In February, the board regained local control of the district 22 years after the state seized control of the district due to poor performance and mismanagement. The return to local control put the board back in charge of setting district policy and hiring the superintendent, who previously answered only to the state. Still, the superintendent, not the board, is responsible for overseeing the district’s day-to-day operations.

During a board discussion Tuesday, Garcia hinted at that delicate balance of power.

“Now that we’re board members, we want to make sure that, of course, yes, we’re going to have input and implementation,” but that they don’t overstep their authority, she said.

Under state rules, the board is expected to develop district goals and policies, which the superintendent is responsible for acting on. But León — a former principal who spent the past decade serving as an assistant superintendent — has his own vision for the district, which he hopes to convince the board to support, he said in a recent interview on NJTV.

“It’s my responsibility as the new superintendent of schools to compel them to assist the district moving in the direction that I see as appropriate,” he said.

Another matter still being ironed out by the board and superintendent is communication.

León did not notify the full board before moving to force out 31 district officials and administrators, which upset some members. And he told charter school leaders in a closed-door meeting that he plans to keep intact the single enrollment system for district and charter schools — a controversial policy the board is still reviewing.

The district has yet to make a formal announcement about the staff shake-up, including the appointment of León’s new leadership team. And when the board voted on the new assistant superintendents Tuesday, it used only the appointed officials’ initials — not their full names. However, board member Leah Owens stated the officials’ full names when casting her vote.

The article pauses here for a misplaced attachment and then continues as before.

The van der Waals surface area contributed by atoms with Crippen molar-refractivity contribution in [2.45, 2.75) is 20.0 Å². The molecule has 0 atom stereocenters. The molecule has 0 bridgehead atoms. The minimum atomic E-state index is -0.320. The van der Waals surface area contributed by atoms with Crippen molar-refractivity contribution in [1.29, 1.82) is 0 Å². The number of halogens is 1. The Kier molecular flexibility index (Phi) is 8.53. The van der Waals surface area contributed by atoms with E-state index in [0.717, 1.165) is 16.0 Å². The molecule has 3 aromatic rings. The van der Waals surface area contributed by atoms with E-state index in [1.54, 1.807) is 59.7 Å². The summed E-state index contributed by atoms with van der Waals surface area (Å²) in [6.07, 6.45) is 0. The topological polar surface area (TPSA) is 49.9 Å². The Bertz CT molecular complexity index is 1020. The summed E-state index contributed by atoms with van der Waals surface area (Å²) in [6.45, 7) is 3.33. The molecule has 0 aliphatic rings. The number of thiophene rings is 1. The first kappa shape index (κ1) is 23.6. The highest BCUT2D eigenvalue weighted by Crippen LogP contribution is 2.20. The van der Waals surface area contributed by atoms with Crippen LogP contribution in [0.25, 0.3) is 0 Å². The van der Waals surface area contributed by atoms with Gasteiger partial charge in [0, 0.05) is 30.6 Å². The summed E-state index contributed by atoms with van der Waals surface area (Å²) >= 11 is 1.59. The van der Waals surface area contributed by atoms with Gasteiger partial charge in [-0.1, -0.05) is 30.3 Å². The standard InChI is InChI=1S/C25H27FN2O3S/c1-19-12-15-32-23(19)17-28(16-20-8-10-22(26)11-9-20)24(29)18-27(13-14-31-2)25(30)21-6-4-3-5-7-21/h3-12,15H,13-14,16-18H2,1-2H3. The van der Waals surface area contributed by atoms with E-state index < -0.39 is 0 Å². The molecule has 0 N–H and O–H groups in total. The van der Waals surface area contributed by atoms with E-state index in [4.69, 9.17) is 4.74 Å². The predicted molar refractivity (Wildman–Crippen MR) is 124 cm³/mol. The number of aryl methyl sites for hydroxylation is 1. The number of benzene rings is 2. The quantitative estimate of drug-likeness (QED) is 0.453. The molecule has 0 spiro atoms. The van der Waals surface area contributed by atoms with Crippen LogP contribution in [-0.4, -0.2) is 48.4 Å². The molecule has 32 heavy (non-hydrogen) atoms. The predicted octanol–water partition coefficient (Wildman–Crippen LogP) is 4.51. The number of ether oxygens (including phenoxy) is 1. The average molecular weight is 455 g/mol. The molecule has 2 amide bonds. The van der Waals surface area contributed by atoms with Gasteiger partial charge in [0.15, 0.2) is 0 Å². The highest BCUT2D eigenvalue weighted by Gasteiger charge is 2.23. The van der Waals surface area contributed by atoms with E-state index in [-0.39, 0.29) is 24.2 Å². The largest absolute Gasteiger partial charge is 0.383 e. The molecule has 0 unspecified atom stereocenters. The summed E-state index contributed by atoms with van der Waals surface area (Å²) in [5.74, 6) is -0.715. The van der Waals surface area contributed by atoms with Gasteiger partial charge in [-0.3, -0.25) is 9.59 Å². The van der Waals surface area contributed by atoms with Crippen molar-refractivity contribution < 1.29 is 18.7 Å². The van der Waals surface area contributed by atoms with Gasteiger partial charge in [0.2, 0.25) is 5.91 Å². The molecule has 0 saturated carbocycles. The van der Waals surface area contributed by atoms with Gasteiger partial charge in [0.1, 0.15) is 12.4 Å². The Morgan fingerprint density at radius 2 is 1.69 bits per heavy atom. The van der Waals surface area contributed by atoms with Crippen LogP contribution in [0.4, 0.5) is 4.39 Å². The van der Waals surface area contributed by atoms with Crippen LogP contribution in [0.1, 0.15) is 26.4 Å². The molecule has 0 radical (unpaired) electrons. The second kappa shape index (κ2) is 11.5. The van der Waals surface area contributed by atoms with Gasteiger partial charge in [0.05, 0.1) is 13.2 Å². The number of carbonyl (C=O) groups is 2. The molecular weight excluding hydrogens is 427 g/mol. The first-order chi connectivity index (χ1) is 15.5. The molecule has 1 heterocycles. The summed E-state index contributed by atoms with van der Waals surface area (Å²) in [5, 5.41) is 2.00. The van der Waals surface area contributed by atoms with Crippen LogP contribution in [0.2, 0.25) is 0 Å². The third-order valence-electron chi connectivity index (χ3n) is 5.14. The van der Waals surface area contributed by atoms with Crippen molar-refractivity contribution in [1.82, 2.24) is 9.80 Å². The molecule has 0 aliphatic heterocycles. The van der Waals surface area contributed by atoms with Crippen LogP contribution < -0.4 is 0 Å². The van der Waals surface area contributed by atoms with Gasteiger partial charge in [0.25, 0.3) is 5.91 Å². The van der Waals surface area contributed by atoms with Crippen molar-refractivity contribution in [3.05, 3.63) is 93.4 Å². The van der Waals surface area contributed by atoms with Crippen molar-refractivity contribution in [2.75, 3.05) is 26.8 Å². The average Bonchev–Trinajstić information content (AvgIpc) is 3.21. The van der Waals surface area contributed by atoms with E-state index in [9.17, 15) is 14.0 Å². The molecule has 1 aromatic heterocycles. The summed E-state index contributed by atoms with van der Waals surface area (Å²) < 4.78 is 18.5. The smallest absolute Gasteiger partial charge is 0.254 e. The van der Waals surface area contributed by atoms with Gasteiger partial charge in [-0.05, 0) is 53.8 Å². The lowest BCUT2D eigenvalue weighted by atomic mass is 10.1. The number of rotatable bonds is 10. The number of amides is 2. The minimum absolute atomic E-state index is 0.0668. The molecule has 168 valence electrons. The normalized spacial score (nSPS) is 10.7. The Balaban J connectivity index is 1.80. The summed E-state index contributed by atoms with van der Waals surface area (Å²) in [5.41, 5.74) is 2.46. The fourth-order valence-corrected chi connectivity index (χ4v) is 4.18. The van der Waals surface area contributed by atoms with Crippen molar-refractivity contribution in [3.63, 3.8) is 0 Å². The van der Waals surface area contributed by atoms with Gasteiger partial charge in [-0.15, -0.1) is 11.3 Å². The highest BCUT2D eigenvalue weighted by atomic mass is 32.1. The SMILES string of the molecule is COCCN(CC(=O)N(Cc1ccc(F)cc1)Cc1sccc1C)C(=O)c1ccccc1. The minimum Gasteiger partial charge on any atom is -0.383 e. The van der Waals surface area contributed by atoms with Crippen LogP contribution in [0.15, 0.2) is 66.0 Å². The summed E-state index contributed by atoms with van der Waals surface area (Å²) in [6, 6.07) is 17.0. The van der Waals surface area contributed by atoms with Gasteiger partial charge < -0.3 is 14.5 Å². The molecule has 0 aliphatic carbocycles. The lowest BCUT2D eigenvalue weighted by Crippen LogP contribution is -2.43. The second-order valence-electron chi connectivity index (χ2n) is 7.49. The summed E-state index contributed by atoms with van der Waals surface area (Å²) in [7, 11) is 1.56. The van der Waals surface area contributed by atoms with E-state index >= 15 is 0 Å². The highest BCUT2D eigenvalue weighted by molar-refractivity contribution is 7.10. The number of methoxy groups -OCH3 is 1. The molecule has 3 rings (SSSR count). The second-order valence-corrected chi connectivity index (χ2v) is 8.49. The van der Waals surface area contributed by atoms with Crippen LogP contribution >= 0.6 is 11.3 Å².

The full names, titles and salaries of public employees are a matter of public record under state law.

Earlier, board member Yambeli Gomez had proposed improved communication as a goal for the board.

“Not only communication within the board and with the superintendent,” she said, “but also communication with the public in a way that’s more organized.”

The board spent much of Tuesday’s meeting brainstorming priorities for the district.

Members offered a grab bag of ideas, which were written on poster paper. Under the heading “student achievement,” they listed literacy, absenteeism, civics courses, vocational programs, and teacher quality, among other topics. Under other “focus areas,” members suggested classroom materials, parent involvement, and the arts.

Before the school year begins in September, León is tasked with shaping the ideas on that poster paper into specific goals and an action plan.

After the meeting, education activist Wilhelmina Holder said she hopes the board will focus its attention on a few key priorities.

“There was too much of a laundry list,” she said.

early dismissals

Top Newark school officials ousted in leadership shake-up as new superintendent prepares to take over

PHOTO: Patrick Wall
Incoming Newark Public Schools Superintendent Roger León

Several top Newark school officials were given the option Friday to resign or face termination, in what appeared to be an early move by incoming Superintendent Roger León to overhaul the district’s leadership.